3.1 Participants 11 3.1.1 Participant inclusion criteria 11 3.1.2 Participant exclusion criteria 11
3.2 Participant rights and consent 11 3.2.1 Selection and recruitment of participants 11 3.2.2 Participant assessment 12
3.3 Data collection procedure 13 3.4 Estimated sample size and data analyses 14
4 RESULTS 15
4.1 Sample characteristics 15 4.2 On-road driving assessment performances 18 4.3 Maze Task performances 22 4.4 Influence of sociodemographic variables on Maze Task scores 24 4.5 Concurrent validity of the Maze Task 24 4.6 Predictive validity of the Maze Task 24
5 DISCUSSION 29
5.1 Aims of the project and summary of the findings 29 5.2 Implications of the findings 30 5.3 Qualifications of the findings 31 5.4 Suggestions for future research 31 5.5 Conclusion 32
6 REFERENCES 33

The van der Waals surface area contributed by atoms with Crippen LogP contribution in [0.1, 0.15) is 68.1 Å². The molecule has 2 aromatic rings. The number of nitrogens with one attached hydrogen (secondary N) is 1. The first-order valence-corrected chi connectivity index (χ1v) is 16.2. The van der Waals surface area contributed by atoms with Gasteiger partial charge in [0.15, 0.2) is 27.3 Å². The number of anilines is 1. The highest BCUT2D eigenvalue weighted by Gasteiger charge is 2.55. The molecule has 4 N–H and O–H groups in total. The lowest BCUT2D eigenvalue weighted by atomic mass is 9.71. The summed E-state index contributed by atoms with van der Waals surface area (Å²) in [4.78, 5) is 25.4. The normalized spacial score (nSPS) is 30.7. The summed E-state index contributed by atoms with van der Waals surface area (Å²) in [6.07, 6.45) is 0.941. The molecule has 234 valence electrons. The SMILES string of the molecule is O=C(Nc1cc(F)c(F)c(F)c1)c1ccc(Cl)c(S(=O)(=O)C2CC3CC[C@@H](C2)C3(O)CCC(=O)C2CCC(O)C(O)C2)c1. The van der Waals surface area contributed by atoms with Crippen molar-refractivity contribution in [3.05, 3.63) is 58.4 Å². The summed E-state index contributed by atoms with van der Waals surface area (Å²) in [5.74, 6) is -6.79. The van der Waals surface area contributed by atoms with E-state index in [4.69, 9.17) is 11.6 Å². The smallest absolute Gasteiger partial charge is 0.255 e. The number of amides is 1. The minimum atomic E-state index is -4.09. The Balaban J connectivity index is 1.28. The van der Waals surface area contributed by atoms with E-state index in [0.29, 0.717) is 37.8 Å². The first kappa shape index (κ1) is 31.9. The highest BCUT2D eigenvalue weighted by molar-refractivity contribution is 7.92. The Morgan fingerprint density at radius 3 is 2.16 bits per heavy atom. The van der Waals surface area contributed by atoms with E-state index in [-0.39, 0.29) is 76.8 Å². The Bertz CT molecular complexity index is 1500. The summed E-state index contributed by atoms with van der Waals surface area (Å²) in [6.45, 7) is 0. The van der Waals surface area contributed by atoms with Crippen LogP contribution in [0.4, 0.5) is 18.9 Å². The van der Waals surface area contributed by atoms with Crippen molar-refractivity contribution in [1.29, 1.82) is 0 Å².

EXECUTIVE SUMMARY Associated with the ageing of the Australian population is an increasing number of older drivers (aged 65 years and above). The trips that older people make by car connect them to health and social services, and to social activities that make it possible to live with quality. This increased dependence on driving is unfortunately with substantial cost. When the exposure data are taken into account, older drivers are at very high risk of crash, injury, and fatality. Dementing disorders associated with ageing are thought to contribute to impairment of driving ability, and thus the accident involvement of older drivers. It may be estimated that there are 162,500 older drivers with cognitive impairment associated with the dementing process on Australian roads, and that 107,250 accidents per year may be attributable to these drivers. Driving with moderate or severe dementia represents a significant risk to road safety. Mild cognitive impairment (MCI) and early dementia are less reliable predictors of driving performance, and the point at which driving becomes unsafe is not easy to determine. Thus, with a predictable relationship between driving and MCI or early dementia yet to be firmly established, the aims of this study were, first, to describe the on-road driving performance of a group of older people with MCI or early dementia, and second, to validate a new cognitive screening instrument developed to indicate the likely driving competence of older people with MCI or early dementia. The instrument, named the Maze Task, was developed by the researcher as a timed pencil and paper test of attention, visuoconstructional skills, and executive functions of planning and foresight. These are cognitive domains considered on grounds of empirical evidence or conceptual plausibility to be critical to driving ability. The voluntary study participants were 115 community-dwelling older drivers with MCI or early dementia, recruited through their association with the Memory Clinic, at the Repatriation General Hospital, Adelaide, South Australia. Participants completed the Maze Task, and immediately thereafter, an on-road driving test along a predetermined route. Some 70% of the participants failed the on-road driving assessment, most broke an important road law, and nearly half required physical intervention by the driving assessor at least once during the assessment. Of the participants with MCI, almost half failed the on-road assessment, while three-quarters of those with early dementia failed the same test. Participant driving faults were related to poor planning and observation, an inability to monitor and control car speed, poor positioning of the car on the road, confusion with pedals, and a lack of anticipatory or defensive driving. These results raise concern about the safe driving competence of older drivers with MCI or early dementia. For reasons of individual and public road safety, a recommendation to preclude all older individuals with dementia, even in its early stage, from driving motor vehicles may well be appropriate. Frequent supervision and evaluation of older drivers with MCI may also be in order. The need to find a method of cognitive screening for driving impairment is highlighted. The Maze Task fulfils all essential criteria for a cognitive screening instrument. The Maze Task was found to be simple, brief to administer and score, and safe and acceptable to the study participants. Maze Task scores were not related to participant age, gender, educational attainment, or country of birth, thereby providing a culture-free assessment. The association between the Maze Ta